Wildlife and animal welfare organisations have slammed plans to extend the badger cull pilot in Somerset after the scheme failed to kill the quota of animals required.
Wildlife and animal welfare organisations have slammed plans to extend the the pilot badger cull in Somerset after the scheme failed to kill the quota of animals required.
Defra sources admitted yesterday only 850 badgers had been shot in Somerset during the six-week trial – just more than 40% of the original 2,081 target – while the company running the cull had submitted an application to Natural England to extend the cull by two to three weeks to hit the number required.
However, in a written statement to the House of Commons, environment secretary Owen Paterson insisted the scheme had been effective and successful.
The Royal Society for the Prevention of Cruelty to Animals (RSPCA) claims the move by Natural England confirms the cull as “ineffective“.
Chief executive Gavin Grant said: “The six-week trials were intended as a way of testing the effectiveness and humaneness of shooting badgers as a means of controlling bovine TB (bTB) in cattle. If they have failed to kill the numbers needed in the set time frame – then surely it can clearly be judged to be ineffective.”
The charity went further to ridicule Mr Paterson’s claim on the BBC that the cull needs to be extended as it is badgers that have “moved the goalposts“.
Mr Grant said: “Not content with blaming the badger for bTB, the Government now sees fit to blame the species for this ineffective and badly thought out cull. Frankly this whole situation is a farce. They keep moving the goalposts on how many badgers exist and how many need to be killed, but whatever the figures, it is clear the system has failed.”
The Badger Trust, meanwhile, said it believes the culls are “collapsing into chaos“, with Government ministers “gerrymandering key scientific conditions”.
Chairman of the trust David Williams said: “This amateurish performance destroys any confidence in the competence of minsters to control bTB by culling by either free shooting or cage trapping and shooting. They will never be able to justify the 25-year assault on a protected species [Mr Paterson] has promised.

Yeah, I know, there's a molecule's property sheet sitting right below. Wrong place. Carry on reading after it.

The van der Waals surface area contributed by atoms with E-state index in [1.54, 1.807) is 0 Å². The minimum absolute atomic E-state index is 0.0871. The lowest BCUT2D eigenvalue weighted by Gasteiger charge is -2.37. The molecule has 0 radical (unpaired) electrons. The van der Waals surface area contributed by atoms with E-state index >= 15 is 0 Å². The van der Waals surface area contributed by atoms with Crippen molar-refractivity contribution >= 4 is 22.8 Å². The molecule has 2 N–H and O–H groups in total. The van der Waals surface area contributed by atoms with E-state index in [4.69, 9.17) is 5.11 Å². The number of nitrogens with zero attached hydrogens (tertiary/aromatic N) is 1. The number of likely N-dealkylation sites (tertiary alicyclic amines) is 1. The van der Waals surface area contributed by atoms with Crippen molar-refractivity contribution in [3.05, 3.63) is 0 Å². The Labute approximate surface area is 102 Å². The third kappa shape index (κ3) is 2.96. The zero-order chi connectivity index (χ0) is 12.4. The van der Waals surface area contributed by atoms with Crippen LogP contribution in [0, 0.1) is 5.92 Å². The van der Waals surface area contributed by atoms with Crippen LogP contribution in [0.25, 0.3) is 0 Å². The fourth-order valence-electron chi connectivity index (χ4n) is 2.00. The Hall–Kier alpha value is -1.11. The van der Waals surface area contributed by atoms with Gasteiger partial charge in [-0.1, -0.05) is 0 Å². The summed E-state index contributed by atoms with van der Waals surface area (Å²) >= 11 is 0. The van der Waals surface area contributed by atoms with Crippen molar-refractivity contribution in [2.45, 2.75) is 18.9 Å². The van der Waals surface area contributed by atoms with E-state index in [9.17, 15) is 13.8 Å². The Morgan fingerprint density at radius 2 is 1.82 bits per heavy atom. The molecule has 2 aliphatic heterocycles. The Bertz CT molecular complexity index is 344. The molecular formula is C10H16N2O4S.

“This pantomime is the creation of politics, and ministers should never have even begun on such a grotesque perversion of science.”
Dominic Dyer at Care for the Wild, meanwhile, called any extension to the cull “an inevitable last clutch at the straw” by the Government, and highlights “yet more flaws in a hopeless policy”. He also slammed news the cull targets in both Somerset and Gloucestershire have been scaled down after Defra said previous estimates of badger populations were inaccurate, with the combined cull target for both areas being revised down to 2,600 badgers from 5,000.
Mr Dyer said: “Scientifically, this policy is a disaster. There was only a slim chance it could have any benefit whatsoever in reducing bTB, but the bungling of the figures has shot that out of the water.
“It’s time to end this debacle now and get on with finding a humane and effective way of dealing with bTB.”
It is also understood the scheme in Gloucestershire has applied for an extension. Natural England is yet to respond to both applications.